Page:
Sarah’s Health Notes: Feeling anxious? Get doodling…

Sarah’s Health Notes: Feeling anxious? Get doodling…

Click through to a site called Medical News Today and you might not expect to find an article headed What to know about anxiety and drawing. Unless, that is, you are one of the many millions of people who’ve found that engaging in some form of art – and doodling is recommended as a starting point – helps them manage their emotions, cope with stress and learn to relax.

Whichever form of art you take up - drawing, painting, sculpting, clay modeling or doodling - it prompts the neurological system to calm down, and influences the levels of brain chemicals including dopamine. This neurotransmitter (chemical messenger) can be low in people suffering anxiety and depression. According to the American Art Therapy Association, because art therapy increases dopamine, it helps people feel happier and more balanced.

Research also shows that sketching, for instance, helps your brain get in the state of consciousness called ‘flow’ or ‘being in the zone’, where you may seem to enter another dimension – it’s similar to meditating or mindfulness. Problems seem to melt away for that time and it can be deeply restful. Research shows that it helps patients with diseases including cancer.

Art therapy can help people who find it difficult to express their feelings in words to get in touch with their emotions. This can be a positive way to help children through trauma, for instance.

For Debs Teale, 53, drawing proved the catalyst to transform her life. In 2010, after decades on prescribed drugs, including antipsychotics, antidepressants and sleeping pills, the mother of three tried to commit suicide. As part of her discharge plan she was referred to a psychologist. ‘In the waiting room I saw a leaflet called Creative Minds: Art of Wellbeing. I didn't know anything about art and couldn’t draw at all but something made me take it. The psychologist was happy for me to try.’

‘A few days later my friend drove me to a taster session near my house. It was so daunting when I walked in that I was about to run out when a man called over from the far side of the room, asking me to join them. I sat on the seat nearest the door in case I needed to escape but I stayed for the session and, step-by-step with the tutor, I drew a thistle.’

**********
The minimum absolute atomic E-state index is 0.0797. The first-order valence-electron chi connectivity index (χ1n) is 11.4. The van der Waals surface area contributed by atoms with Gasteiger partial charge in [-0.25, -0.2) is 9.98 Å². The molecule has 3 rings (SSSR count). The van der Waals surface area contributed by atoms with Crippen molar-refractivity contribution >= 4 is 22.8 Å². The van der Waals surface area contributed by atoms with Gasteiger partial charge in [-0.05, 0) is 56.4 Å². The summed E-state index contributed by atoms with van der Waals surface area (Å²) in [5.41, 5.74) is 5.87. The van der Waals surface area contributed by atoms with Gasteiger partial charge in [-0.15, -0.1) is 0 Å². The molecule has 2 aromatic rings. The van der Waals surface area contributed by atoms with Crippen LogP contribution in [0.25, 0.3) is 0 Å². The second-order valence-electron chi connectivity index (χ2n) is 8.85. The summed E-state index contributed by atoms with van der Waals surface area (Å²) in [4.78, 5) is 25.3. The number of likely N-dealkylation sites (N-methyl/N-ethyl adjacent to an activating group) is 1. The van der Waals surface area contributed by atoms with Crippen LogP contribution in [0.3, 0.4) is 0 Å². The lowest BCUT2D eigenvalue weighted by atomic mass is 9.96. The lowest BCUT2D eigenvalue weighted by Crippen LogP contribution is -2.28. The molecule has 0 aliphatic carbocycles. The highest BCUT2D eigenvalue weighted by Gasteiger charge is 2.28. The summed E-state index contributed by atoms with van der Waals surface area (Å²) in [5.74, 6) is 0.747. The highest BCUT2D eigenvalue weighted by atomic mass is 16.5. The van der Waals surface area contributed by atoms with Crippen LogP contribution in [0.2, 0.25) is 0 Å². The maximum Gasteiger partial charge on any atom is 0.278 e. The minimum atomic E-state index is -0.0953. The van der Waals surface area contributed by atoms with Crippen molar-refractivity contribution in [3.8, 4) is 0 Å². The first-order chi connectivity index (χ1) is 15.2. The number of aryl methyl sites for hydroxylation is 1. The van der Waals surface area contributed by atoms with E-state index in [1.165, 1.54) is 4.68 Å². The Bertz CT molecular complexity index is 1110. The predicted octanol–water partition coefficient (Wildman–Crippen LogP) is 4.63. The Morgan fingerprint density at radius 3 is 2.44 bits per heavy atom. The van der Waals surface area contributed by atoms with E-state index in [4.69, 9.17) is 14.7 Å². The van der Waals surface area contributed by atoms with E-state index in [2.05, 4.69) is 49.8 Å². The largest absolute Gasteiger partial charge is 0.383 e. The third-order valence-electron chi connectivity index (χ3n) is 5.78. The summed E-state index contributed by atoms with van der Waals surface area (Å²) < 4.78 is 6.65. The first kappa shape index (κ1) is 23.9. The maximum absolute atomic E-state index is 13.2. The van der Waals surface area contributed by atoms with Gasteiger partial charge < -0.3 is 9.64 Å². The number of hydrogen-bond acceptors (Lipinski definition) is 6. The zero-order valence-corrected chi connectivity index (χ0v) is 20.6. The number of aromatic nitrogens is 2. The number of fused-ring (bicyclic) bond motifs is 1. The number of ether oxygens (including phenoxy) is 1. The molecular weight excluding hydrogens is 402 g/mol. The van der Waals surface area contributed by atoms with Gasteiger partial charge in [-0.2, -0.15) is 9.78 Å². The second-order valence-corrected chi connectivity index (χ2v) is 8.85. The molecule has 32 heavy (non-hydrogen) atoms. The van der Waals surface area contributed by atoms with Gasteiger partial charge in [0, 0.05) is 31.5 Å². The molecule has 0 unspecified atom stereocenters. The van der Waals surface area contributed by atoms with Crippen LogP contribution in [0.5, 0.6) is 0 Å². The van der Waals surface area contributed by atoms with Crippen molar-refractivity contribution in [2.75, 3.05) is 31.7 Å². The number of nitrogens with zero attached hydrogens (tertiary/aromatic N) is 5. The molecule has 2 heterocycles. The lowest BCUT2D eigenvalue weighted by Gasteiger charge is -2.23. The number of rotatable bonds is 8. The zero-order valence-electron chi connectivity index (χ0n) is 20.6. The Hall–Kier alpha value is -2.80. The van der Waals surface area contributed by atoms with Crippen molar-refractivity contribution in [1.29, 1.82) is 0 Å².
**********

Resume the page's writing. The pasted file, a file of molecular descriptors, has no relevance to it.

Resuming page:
‘I can say now that 6th December 2011 was the day my life changed. Something inside me came alive and I really enjoyed it. It made me feel good and it also allowed my brain to stop. I took my thistle home to show my daughters and they were so amazed I’d drawn it they made me draw it again to prove I’d really done it, not the tutor. The key thing about going to these classes was that they were not about my illness but my wellness. That had never happened in my life.’

Within two months of starting drawing, Debs was able to stop taking sleeping tablets. ‘I used to draw instead to stop my mind racing, and that allowed me to sleep. So I began to wonder if I could off some of the other drugs as drawing and painting allowed me to control my illness and my thoughts, rather than them controlling me. Over a year, in consultation with the psychologist, I very slowly came off all the pills.’

Doodling is an easy way to start. There’s no wrong or right way to doodle: just pick up a pencil and let it do the drawing, rather than you directing it. You could try patterns – stripes or swirls, say – or shapes like stars or circles: I always used to doodle heart shaped leaves – make of that what you will.

So keep a little pad and pencil with you and if/when you get down, get doodling!

Debs Taylor is a supporter of the Beyond Pills Campaign, which aims to replace unnecessary and/or harmful drugs with social prescribing, referring people to activities such as art therapy.


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